Akeidat Yitzchak (the Binding of Yitzchak, Bereishit, Ch. 22),
one of the most powerful and formative events in the Torah, is central to Rosh
Hashanah. Avraham must be prepared to demonstrate unswerving obedience to
Hashem’s will, and is presented with the supreme test of offering his son as a
sacrifice to Hashem.
1) To demonstrate how far one’s love and reverence for Hashem must extend, as indicated by the supreme tenth test of Avraham: He is commanded to sacrifice the most precious thing in his life, his long-awaited and beloved son Yitzchak, who was to be the founder of the nation of Hashem:
He cast away all that he hoped for, and hastened to slaughter [Yitzchak] after a journey of several days, since had he thought to do this immediately when the command came to him, this would have been an act of rashness and disorientation, without precise composure. However, since he did this several days after the command was said to him, behold it was an action out of contemplation and correct thinking and discernment of the truth of His commandment, may He be exalted.
2) To demonstrate the truth of the prophet’s vision:
All that the prophet sees in the prophetic vision is true and correct for the prophet; he has no doubt in any aspect of it whatsoever.
On the basis of his clear vision he is ready to perform even so
extreme an act.
Rashi (based on Sanhedrin 89b) sees here a dialogue between
Hashem and Avraham that reflects the ambiguity of even the simplest of words:
He said to him: “your only one” [either, unique to his mother, or unique to his father] He said to Him: “This one is the only one to his mother and this one is the only one to his mother.”
“whom you love” [may refer to parental love, which extends to all children, or to preference] He said to Him: “I love both of them.”
He said to him: “Yitzchak.”
Until this last statement, Hashem could have been speaking with
equal exactness about Yishmael or Yitzchak!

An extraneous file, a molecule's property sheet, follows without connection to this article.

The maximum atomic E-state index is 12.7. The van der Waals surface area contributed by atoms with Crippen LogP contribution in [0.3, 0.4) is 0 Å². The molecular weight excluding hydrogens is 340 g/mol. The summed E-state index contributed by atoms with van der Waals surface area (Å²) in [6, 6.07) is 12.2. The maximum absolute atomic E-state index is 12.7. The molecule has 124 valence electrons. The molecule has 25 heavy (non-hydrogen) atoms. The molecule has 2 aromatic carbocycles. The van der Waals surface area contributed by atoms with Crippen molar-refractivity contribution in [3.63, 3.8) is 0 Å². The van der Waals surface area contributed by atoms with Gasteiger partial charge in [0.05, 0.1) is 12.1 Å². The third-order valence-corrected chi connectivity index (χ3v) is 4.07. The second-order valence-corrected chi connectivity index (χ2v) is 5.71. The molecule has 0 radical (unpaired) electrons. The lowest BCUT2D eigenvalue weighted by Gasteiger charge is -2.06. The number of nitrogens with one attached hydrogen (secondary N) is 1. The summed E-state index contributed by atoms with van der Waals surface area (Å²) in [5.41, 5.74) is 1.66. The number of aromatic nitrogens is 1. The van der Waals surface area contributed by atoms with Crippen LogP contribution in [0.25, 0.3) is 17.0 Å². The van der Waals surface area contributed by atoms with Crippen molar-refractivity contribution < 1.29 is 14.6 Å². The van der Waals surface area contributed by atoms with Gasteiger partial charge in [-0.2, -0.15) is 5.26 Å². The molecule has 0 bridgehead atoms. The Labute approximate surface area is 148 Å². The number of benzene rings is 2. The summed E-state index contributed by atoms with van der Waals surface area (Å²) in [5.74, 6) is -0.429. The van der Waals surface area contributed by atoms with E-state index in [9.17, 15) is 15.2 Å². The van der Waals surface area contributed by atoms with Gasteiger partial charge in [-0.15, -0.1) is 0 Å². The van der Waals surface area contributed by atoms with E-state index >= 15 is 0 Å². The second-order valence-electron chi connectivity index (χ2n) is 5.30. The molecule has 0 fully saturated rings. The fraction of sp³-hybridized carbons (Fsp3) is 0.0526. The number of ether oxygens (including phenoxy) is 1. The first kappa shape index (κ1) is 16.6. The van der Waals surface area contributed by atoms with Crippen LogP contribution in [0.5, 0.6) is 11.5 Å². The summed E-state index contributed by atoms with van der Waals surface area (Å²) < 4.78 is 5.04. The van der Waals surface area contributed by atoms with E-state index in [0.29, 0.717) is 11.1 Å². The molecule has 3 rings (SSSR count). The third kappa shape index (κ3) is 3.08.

Ibn Janach (R. Yonah ibn Janach, 11th Century) says:
The Divine speech used a double entendre, one meaning as understood by the masses “offer him as a sacrifice” and one as understood by the few “bring him to the top of one of the mountains instead of bringing a sacrifice, and that will be considered equivalent to an offering.” Avraham understood V’HA’ALEHU as the multitude does.
The great irony here is that Avraham sets off resolutely to act
on the basis of inaccurate information!
Rashi points to the lack of certainty in this directive:
one of the mountains the Holy One, Blessed be He, dumbfounds
the righteous and afterwards reveals to them; and all this in order to increase
(5) And Avraham said to his lads, “Stay here by yourselves with the donkey, and I and the lad will go over there, and we will prostrate ourselves and we will return (V’NASHUVA) to you.”
Rashi says that Avraham does not realize the prophetic truth in
(12) And He said, “Do not send forth your hand against the lad, and do not do anything (M’UMA) to him, for now I know that you are one who fears G-d, and you did not withhold your son, your only one, from Me.”
Rashi hears a dialogue between Avraham and the angel that is a search for clarity:
“Do not send forth your hand against the lad” to slaughter.
He said to Him, “If so, did I come here for nothing? I will give him a wound and extract some blood from him.”
“and do not do anything (M’UMA) to him” Do not even give him a
This echoes Avraham’s earlier statement to Yitzchak:
“G-d will choose for Himself the lamb, for a burnt-offering my
(18) “And all the nations of the earth shall be blessed through your seed, since you listened to My voice.”
These words (significantly, the last words spoken by Hashem to Avraham in the Torah), highlight Avraham’s legacy to us: absolute obedience to Hashem’s Words, even when those words are as yet not fully understood by man.